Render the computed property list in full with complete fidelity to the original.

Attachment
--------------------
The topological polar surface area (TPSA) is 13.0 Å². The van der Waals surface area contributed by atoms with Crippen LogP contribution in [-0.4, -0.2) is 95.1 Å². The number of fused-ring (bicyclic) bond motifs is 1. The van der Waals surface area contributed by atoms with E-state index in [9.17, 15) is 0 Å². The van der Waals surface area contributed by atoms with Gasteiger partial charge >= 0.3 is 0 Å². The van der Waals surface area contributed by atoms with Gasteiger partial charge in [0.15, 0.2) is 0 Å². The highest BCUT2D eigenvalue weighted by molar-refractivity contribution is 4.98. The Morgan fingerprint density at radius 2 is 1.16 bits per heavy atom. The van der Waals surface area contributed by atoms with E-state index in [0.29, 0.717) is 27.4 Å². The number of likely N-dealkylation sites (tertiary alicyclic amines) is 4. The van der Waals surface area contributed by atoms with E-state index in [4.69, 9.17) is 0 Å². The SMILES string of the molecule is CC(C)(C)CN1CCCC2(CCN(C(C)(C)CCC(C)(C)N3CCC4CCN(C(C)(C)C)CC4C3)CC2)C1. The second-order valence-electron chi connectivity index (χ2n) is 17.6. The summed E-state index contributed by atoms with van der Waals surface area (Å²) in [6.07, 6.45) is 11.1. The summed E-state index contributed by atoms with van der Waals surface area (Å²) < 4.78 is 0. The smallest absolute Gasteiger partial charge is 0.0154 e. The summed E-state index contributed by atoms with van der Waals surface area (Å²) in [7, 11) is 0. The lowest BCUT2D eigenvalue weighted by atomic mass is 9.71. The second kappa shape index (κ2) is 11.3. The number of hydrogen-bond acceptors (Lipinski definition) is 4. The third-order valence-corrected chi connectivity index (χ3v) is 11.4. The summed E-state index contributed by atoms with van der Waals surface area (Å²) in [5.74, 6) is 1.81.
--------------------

The topological polar surface area (TPSA) is 13.0 Å². The van der Waals surface area contributed by atoms with Crippen LogP contribution in [-0.4, -0.2) is 95.1 Å². The number of fused-ring (bicyclic) bond motifs is 1. The van der Waals surface area contributed by atoms with E-state index in [9.17, 15) is 0 Å². The van der Waals surface area contributed by atoms with Gasteiger partial charge >= 0.3 is 0 Å². The van der Waals surface area contributed by atoms with Gasteiger partial charge in [0.15, 0.2) is 0 Å². The highest BCUT2D eigenvalue weighted by molar-refractivity contribution is 4.98. The Morgan fingerprint density at radius 2 is 1.16 bits per heavy atom. The van der Waals surface area contributed by atoms with E-state index in [0.29, 0.717) is 27.4 Å². The number of likely N-dealkylation sites (tertiary alicyclic amines) is 4. The van der Waals surface area contributed by atoms with E-state index in [4.69, 9.17) is 0 Å². The SMILES string of the molecule is CC(C)(C)CN1CCCC2(CCN(C(C)(C)CCC(C)(C)N3CCC4CCN(C(C)(C)C)CC4C3)CC2)C1. The second-order valence-electron chi connectivity index (χ2n) is 17.6. The summed E-state index contributed by atoms with van der Waals surface area (Å²) in [6.07, 6.45) is 11.1. The summed E-state index contributed by atoms with van der Waals surface area (Å²) < 4.78 is 0. The smallest absolute Gasteiger partial charge is 0.0154 e. The summed E-state index contributed by atoms with van der Waals surface area (Å²) in [7, 11) is 0. The lowest BCUT2D eigenvalue weighted by atomic mass is 9.71. The second kappa shape index (κ2) is 11.3. The number of hydrogen-bond acceptors (Lipinski definition) is 4. The third-order valence-corrected chi connectivity index (χ3v) is 11.4. The summed E-state index contributed by atoms with van der Waals surface area (Å²) in [5.74, 6) is 1.81.